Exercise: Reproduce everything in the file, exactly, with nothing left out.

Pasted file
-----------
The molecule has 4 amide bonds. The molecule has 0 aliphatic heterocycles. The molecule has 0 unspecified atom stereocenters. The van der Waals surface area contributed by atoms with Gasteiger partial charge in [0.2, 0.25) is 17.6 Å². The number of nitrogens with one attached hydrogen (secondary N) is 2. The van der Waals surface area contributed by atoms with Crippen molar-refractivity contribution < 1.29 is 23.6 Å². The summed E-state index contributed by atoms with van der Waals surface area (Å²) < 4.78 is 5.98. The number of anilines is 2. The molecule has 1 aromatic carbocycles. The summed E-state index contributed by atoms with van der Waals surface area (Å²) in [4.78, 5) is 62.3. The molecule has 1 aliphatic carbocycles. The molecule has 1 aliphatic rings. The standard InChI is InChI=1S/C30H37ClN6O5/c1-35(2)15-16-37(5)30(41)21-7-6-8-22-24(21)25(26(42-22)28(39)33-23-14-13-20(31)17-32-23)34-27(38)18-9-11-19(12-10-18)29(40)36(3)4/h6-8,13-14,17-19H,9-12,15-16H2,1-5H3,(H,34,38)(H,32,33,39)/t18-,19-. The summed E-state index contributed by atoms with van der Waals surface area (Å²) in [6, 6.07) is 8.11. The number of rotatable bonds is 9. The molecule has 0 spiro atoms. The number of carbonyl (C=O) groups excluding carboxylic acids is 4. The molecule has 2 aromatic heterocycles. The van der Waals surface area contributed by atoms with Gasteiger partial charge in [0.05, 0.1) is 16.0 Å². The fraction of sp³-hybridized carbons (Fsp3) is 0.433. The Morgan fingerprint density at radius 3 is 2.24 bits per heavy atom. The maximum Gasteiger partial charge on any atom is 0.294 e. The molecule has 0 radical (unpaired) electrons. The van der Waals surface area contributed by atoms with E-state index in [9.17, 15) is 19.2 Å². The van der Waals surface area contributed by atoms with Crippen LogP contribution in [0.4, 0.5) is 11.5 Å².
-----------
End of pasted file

The molecule has 4 amide bonds. The molecule has 0 aliphatic heterocycles. The molecule has 0 unspecified atom stereocenters. The van der Waals surface area contributed by atoms with Gasteiger partial charge in [0.2, 0.25) is 17.6 Å². The number of nitrogens with one attached hydrogen (secondary N) is 2. The van der Waals surface area contributed by atoms with Crippen molar-refractivity contribution < 1.29 is 23.6 Å². The summed E-state index contributed by atoms with van der Waals surface area (Å²) < 4.78 is 5.98. The number of anilines is 2. The molecule has 1 aromatic carbocycles. The summed E-state index contributed by atoms with van der Waals surface area (Å²) in [4.78, 5) is 62.3. The molecule has 1 aliphatic carbocycles. The molecule has 1 aliphatic rings. The standard InChI is InChI=1S/C30H37ClN6O5/c1-35(2)15-16-37(5)30(41)21-7-6-8-22-24(21)25(26(42-22)28(39)33-23-14-13-20(31)17-32-23)34-27(38)18-9-11-19(12-10-18)29(40)36(3)4/h6-8,13-14,17-19H,9-12,15-16H2,1-5H3,(H,34,38)(H,32,33,39)/t18-,19-. The summed E-state index contributed by atoms with van der Waals surface area (Å²) in [6, 6.07) is 8.11. The number of rotatable bonds is 9. The molecule has 0 spiro atoms. The number of carbonyl (C=O) groups excluding carboxylic acids is 4. The molecule has 2 aromatic heterocycles. The van der Waals surface area contributed by atoms with Gasteiger partial charge in [0.05, 0.1) is 16.0 Å². The fraction of sp³-hybridized carbons (Fsp3) is 0.433. The Morgan fingerprint density at radius 3 is 2.24 bits per heavy atom. The maximum Gasteiger partial charge on any atom is 0.294 e. The molecule has 0 radical (unpaired) electrons. The van der Waals surface area contributed by atoms with E-state index in [9.17, 15) is 19.2 Å². The van der Waals surface area contributed by atoms with Crippen LogP contribution in [0.4, 0.5) is 11.5 Å².